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Telechat Review of draft-ietf-isis-l2bundles-04
review-ietf-isis-l2bundles-04-opsdir-telechat-jethanandani-2017-04-20-00

Request Review of draft-ietf-isis-l2bundles
Requested revision No specific revision (document currently at 07)
Type Telechat Review
Team Ops Directorate (opsdir)
Deadline 2017-04-25
Requested 2017-04-06
Authors Les Ginsberg , Ahmed Bashandy , Clarence Filsfils , Mohan Nanduri , Ebben Aries
Draft last updated 2017-04-20
Completed reviews Opsdir Telechat review of -04 by Mahesh Jethanandani (diff)
Assignment Reviewer Mahesh Jethanandani
State Completed
Review review-ietf-isis-l2bundles-04-opsdir-telechat-jethanandani-2017-04-20
Reviewed revision 04 (document currently at 07)
Result Has Issues
Completed 2017-04-20
review-ietf-isis-l2bundles-04-opsdir-telechat-jethanandani-2017-04-20-00
I have reviewed this document as part of the Operational directorate’s ongoing
effort to review all IETF documents being processed by the IESG.
 These comments were written with the intent of improving the
operational aspects of the IETF drafts. Comments that are not addressed in last
call may be included in AD reviews during the IESG review.  Document editors
and WG chairs should treat these comments just like any other last
call comments.

Document reviewed:  draft-ietf-isis-l2bundles-04

Summary:

There are deployments where the Layer 3 interface on which IS-IS operates is a
Layer 2 interface bundle.  Existing IS-IS advertisements only support
advertising link attributes of the Layer 3 interface. If entities external to
IS-IS wish to control traffic flows on the individual physical links which
comprise the Layer 2 interface bundle link attribute information about the
bundle members is required.

Document Status:

Has Issues

Comments:

The following comments look at the document both from an operational
perspective as well as a management perspective.

Operational Considerations:

Operational considerations include installation and initial setup, migration
path, requirements on other protocols, impact on network operations and
verification of correct operation.

Advertisement of these link attributes needs to be configured, including which
attributes will be advertised. While there are some attributes, e.g. max link
bandwidth, which can be learnt and advertised, there are others that need
configuration. What is not clear from the draft is which of the attributes
should be configured as  a minimum, and if they can have default values that
they can carry.

Since these are TLVs, it is assumed that the controller that does not
understand the advertisement will ignore the TLV. From a network operations
perspective, there will be more of these advertisements that need to be sent,
and will have to tracked and maintained by the controller.

Whether these advertisements result in a correct operation is not obvious,
because there is no feedback mechanism on how these advertisements are being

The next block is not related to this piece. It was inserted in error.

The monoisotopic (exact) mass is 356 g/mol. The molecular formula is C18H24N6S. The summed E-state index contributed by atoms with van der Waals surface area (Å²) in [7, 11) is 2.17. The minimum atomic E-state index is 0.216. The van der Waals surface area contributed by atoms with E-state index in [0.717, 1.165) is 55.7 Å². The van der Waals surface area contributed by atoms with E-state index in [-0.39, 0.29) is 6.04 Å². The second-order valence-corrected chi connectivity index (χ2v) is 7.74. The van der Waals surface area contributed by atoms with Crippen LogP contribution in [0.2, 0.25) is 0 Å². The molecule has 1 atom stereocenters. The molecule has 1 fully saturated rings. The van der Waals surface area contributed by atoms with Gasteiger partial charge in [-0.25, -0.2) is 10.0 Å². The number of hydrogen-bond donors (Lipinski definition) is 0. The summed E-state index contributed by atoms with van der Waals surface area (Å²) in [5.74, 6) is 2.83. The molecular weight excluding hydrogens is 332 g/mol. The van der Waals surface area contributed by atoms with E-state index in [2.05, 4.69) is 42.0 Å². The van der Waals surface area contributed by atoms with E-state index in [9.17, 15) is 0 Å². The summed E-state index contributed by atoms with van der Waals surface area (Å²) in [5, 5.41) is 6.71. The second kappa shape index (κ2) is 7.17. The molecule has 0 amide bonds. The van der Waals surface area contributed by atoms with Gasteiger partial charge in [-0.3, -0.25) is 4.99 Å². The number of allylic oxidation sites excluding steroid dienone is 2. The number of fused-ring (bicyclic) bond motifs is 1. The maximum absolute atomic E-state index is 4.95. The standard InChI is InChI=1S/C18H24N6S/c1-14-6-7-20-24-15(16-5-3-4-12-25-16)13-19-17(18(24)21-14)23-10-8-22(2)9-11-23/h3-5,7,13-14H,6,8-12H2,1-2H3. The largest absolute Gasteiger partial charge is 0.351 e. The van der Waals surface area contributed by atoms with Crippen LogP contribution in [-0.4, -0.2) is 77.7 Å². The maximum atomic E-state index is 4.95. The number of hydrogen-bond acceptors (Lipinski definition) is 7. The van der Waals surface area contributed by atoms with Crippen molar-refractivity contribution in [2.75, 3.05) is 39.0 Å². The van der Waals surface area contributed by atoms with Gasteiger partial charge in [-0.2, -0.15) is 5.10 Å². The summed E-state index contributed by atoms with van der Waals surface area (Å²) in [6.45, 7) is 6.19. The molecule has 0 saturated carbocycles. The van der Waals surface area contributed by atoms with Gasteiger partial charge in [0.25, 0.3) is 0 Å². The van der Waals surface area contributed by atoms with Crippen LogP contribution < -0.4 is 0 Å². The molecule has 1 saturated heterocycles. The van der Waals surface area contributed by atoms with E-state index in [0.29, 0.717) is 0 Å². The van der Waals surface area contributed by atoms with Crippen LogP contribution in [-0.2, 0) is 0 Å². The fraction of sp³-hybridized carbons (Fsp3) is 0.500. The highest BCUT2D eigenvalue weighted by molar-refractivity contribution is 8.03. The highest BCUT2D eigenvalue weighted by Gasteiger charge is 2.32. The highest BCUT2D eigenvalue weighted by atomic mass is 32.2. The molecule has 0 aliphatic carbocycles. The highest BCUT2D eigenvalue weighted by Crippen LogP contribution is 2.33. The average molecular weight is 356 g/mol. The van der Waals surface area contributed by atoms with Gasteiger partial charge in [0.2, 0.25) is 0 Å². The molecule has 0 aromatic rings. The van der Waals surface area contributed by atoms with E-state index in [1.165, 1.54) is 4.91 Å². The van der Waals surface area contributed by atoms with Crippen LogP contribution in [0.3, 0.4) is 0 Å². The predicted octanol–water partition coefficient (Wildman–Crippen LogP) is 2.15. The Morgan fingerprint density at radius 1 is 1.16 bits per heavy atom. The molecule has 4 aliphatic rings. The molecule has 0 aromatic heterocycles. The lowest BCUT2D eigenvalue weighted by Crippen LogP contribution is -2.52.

used, other than watching the changes that happen from a TE perspective.

Management Considerations:

Management considerations include interoperability, fault management,
configuration management, accounting, performance and security.

The attributes being advertised are additional to existing link attributes. In
that sense, it is new and additional information, as does not impact existing
operations. Controllers that understand the new advertisements will use them,
and those that do not, will ignore them. Interoperability therefore, should not
be impacted.

However, there is no discussion of fault management. For example, if one of the
links in the bundle goes down, are the attribute values updated to reflect the
new state of the bundle. There is also no definition of how these attributes
are configured on the box. Ideally, we should see a YANG model defining the new
attributes that can be configured for advertisement.

As discussed above, there is no accounting for how these new advertisements are
being used, or whether they are being used by the controller at all. Updates to
TE as a result of these advertisements should be accounted to indicate the
effectiveness of the new advertisements.

Performance should not be an issue, as these are advertisements, even if they
take up a small amount of additional bandwidth for advertisement.

Finally, and importantly, the draft needs to address the question of security,
even if it means pointing to a boiler plate set of drafts that deal with
similar issues. It would be hard to believe that there are no security
considerations to be had.

A run of idnits revealed no errors, flaws, or warnings. There were 3 comments
though

     (See RFCs 3967 and 4897 for information about using normative references
     to lower-maturity documents in RFCs)

  -- Possible downref: Non-RFC (?) normative reference: ref. 'IEEE802.1AX'

  -- Possible downref: Non-RFC (?) normative reference: ref. 'ISO10589'

     Summary: 0 errors (**), 0 flaws (~~), 0 warnings (==), 3 comments (--).